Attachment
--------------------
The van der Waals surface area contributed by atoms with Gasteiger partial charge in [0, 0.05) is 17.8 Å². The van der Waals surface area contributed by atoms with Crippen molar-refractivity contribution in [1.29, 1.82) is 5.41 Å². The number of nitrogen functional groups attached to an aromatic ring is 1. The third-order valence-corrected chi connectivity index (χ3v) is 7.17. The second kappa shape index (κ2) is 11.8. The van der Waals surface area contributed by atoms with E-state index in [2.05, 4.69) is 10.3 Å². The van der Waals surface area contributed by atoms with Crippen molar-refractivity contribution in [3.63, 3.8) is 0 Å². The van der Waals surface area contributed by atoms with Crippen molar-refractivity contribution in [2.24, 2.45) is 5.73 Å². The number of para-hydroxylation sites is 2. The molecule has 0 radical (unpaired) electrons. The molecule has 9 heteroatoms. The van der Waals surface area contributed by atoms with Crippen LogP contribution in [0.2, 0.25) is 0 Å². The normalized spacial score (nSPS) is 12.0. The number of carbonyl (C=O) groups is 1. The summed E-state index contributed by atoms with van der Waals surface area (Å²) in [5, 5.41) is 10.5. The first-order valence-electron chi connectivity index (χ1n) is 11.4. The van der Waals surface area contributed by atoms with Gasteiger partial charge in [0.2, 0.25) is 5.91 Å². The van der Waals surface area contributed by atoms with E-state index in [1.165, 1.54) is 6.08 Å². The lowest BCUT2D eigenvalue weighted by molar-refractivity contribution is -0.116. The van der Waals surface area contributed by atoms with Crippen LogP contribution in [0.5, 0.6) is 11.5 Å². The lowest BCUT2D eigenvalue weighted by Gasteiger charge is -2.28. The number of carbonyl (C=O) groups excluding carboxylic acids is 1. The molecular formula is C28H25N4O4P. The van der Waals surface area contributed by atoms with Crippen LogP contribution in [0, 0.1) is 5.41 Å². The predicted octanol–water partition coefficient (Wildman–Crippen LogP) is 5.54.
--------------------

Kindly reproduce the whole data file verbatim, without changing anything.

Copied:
The van der Waals surface area contributed by atoms with Gasteiger partial charge in [0, 0.05) is 17.8 Å². The van der Waals surface area contributed by atoms with Crippen molar-refractivity contribution in [1.29, 1.82) is 5.41 Å². The number of nitrogen functional groups attached to an aromatic ring is 1. The third-order valence-corrected chi connectivity index (χ3v) is 7.17. The second kappa shape index (κ2) is 11.8. The van der Waals surface area contributed by atoms with E-state index in [2.05, 4.69) is 10.3 Å². The van der Waals surface area contributed by atoms with Crippen molar-refractivity contribution in [3.63, 3.8) is 0 Å². The van der Waals surface area contributed by atoms with Crippen molar-refractivity contribution in [2.24, 2.45) is 5.73 Å². The number of para-hydroxylation sites is 2. The molecule has 0 radical (unpaired) electrons. The molecule has 9 heteroatoms. The van der Waals surface area contributed by atoms with Crippen LogP contribution in [0.2, 0.25) is 0 Å². The normalized spacial score (nSPS) is 12.0. The number of carbonyl (C=O) groups is 1. The summed E-state index contributed by atoms with van der Waals surface area (Å²) in [5, 5.41) is 10.5. The first-order valence-electron chi connectivity index (χ1n) is 11.4. The van der Waals surface area contributed by atoms with Gasteiger partial charge in [0.2, 0.25) is 5.91 Å². The van der Waals surface area contributed by atoms with E-state index in [1.165, 1.54) is 6.08 Å². The lowest BCUT2D eigenvalue weighted by molar-refractivity contribution is -0.116. The van der Waals surface area contributed by atoms with Crippen LogP contribution in [0.5, 0.6) is 11.5 Å². The lowest BCUT2D eigenvalue weighted by Gasteiger charge is -2.28. The number of carbonyl (C=O) groups excluding carboxylic acids is 1. The molecular formula is C28H25N4O4P. The van der Waals surface area contributed by atoms with Crippen LogP contribution in [0, 0.1) is 5.41 Å². The predicted octanol–water partition coefficient (Wildman–Crippen LogP) is 5.54.